Industry commentators have broadly welcomed measures set out by Chancellor of the Exchequer Rishi Sunak to boost jobs as part of efforts to support the UK’s economic recovery efforts. But some have raised concerns that without more targeted support for sectors particularly hard hit by the economic fallout of Covid-19, such as manufacturing, aerospace and automotive, skilled jobs will continue to be lost.
In his summer statement last week, Sunak said: “Our plan has a clear goal: to protect, support and create jobs. It will give businesses the confidence to retain and hire. To create jobs in every part of our country. To give young people a better start. To give people everywhere the opportunity of a fresh start.”
Specific measures include the introduction of a job retention bonus of £1000 for each furloughed employee that businesses still employ as of 31 January 2021. A new £2bn “Kickstart” scheme will also be launched to create new, fully subsidised jobs for young people claiming universal credit and at risk of long term unemployment across the country.
In addition a total of £1.6bn will be invested in scaling up employment support schemes, training and apprenticeships, while work will be brought forward on £8.8bn of new infrastructure, decarbonisation and maintenance projects to help support jobs and economic recovery.
CBI director general Dame Carolyn Fairbairn welcomed the focus on jobs in the summer statement as “an important step forward”. But she added: “With nearly 70% of firms running low on cash, and three in four reporting lack of demand, more immediate direct support for firms, from grants to further business rates relief, is still urgently needed.”
Hard hit sectors including manufacturing and aviation should have been given targeted support, according to the Trades Union Congress general secretary Frances O’Grady, who said: “Struggling businesses will need more than a one-off job retention bonus to survive and save jobs in the long term. The government must do far more to stem the rising tide of redundancies. We can’t afford to lose any more good skilled jobs.”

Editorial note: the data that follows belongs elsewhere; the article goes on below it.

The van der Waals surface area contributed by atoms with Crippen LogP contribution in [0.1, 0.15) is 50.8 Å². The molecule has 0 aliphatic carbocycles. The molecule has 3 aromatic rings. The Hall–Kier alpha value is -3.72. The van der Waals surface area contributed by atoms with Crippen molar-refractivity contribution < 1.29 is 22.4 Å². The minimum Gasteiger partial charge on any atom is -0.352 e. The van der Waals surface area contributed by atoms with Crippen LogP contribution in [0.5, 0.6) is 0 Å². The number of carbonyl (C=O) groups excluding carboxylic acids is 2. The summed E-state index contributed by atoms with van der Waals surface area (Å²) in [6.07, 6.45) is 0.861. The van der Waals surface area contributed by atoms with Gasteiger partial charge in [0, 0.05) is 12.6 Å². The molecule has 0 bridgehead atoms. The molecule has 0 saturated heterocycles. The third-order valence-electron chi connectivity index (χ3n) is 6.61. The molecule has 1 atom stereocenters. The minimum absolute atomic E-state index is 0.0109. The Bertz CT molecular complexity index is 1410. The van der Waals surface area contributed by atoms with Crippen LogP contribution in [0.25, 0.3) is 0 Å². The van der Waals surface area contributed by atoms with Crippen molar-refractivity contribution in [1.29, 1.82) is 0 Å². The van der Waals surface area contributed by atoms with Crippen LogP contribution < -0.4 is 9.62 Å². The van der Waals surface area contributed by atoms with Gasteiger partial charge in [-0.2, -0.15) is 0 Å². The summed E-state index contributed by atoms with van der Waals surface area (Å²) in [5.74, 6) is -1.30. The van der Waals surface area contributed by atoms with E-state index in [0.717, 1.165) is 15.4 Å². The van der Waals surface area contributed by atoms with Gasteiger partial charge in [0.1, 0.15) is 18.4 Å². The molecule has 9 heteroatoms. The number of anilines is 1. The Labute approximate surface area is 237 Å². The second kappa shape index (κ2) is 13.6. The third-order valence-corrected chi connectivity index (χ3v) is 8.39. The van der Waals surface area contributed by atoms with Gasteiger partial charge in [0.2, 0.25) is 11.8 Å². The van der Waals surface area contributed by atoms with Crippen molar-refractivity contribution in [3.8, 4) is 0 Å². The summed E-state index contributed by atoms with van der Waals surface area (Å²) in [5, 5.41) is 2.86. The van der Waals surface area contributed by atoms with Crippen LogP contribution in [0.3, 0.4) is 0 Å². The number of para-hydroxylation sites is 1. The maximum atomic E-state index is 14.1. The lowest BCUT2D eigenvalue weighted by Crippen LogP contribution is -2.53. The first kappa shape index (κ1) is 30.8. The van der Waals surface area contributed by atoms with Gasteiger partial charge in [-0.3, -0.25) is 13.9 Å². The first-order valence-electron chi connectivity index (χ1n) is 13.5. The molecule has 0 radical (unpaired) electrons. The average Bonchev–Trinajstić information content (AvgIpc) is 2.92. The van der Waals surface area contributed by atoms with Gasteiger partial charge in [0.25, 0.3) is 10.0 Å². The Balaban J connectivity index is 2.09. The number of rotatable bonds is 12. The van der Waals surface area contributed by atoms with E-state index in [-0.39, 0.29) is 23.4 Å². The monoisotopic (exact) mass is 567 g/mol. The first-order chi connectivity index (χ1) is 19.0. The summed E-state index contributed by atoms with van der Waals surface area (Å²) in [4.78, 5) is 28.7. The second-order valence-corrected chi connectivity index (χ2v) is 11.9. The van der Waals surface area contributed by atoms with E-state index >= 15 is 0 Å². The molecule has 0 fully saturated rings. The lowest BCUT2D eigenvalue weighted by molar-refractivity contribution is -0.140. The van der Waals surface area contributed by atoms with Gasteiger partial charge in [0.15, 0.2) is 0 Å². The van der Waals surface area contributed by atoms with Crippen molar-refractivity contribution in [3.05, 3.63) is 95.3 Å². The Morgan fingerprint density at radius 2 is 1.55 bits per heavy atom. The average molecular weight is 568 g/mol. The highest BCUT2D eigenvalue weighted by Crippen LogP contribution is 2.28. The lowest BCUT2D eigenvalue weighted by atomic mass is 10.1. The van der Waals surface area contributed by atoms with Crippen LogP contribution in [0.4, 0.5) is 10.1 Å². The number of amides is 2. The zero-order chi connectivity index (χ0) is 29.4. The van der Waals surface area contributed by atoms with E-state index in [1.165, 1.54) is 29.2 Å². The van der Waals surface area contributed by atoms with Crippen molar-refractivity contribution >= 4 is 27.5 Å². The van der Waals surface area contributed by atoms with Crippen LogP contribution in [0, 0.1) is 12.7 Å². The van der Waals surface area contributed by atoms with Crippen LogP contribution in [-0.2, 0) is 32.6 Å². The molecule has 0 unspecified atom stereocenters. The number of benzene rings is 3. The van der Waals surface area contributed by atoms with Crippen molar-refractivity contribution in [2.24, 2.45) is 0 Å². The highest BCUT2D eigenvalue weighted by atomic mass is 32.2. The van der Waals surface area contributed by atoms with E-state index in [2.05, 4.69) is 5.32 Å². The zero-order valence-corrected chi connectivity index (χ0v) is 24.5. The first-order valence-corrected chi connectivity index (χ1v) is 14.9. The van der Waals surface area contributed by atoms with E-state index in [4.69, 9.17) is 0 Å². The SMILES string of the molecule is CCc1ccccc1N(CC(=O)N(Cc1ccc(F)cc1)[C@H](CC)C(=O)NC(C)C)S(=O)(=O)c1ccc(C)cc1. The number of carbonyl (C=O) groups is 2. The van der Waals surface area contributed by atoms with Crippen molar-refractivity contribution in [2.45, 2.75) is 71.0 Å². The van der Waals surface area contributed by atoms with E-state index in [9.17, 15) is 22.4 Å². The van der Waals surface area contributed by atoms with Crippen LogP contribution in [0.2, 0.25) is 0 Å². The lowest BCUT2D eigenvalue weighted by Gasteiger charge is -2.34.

A forecast published by Make UK and Santander at the end of June indicate that it will take until 2022 for manufacturing to recover to its pre-Covid-19 growth track, and the sector could lose a potential £35.7bn in gross added value this year alone, without accounting for a possible second wave of the pandemic or a no-deal EU exit.
Responding to the chancellor’s announcements, Make UK’s chief executive Stephen Phipson said: “Industry will applaud the chancellor’s bold intent which will spur the process of rebuilding business confidence and healing the economy. Manufacturers were already at the forefront of a new digital era and the crisis has shot them forward into a future economy where there will be new jobs which will require new skills.
“The emphasis on protecting jobs which already exist, while safeguarding and preparing young people with the skills for future jobs which may not yet have been invented, is a strategy that companies will fully support.”
However he added: “Just as industry has shown how flexible and innovative it can be at a time of national need, the government will need to be equally flexible and innovative in dealing with the after-effects which will undoubtedly require further action at some stage”.
The Federation of Small Businesses has also welcomed Rishi Sunak’s focus on jobs but said: “The key now is making sure these positive new measures work for all, especially the small firms that make up 99% of our business community and employ 17 million people.
“The job retention bonus must be easy to access. We can’t have paperwork holding up this vital support. We pushed for incentives to take on apprenticeships and it’s good to see those delivered. The funding and subsidies for apprenticeships, kickstarter roles and traineeships also need to be accessible. Young people are looking for work now.”
Another sector particularly damaged by the impacts of Covid-19 has been the automotive industry. The Society of Motor Manufacturers & Traders described it as “bitterly disappointing” that the Chancellor “stopped short” of directly supporting the restart of the sector.
“The automotive sector has been particularly hard hit, with thousands of job losses already announced and many more at risk,” he said. “We urgently need Government to expand its strategy and introduce sector specific measures for UK auto to support cash flow such as business rate holidays, tax cuts, and policies that provide broader support for consumer confidence and boost the big ticket spending that drives manufacturing. Until critical industries such as automotive recover, the UK economic recovery will be stuck in low gear.”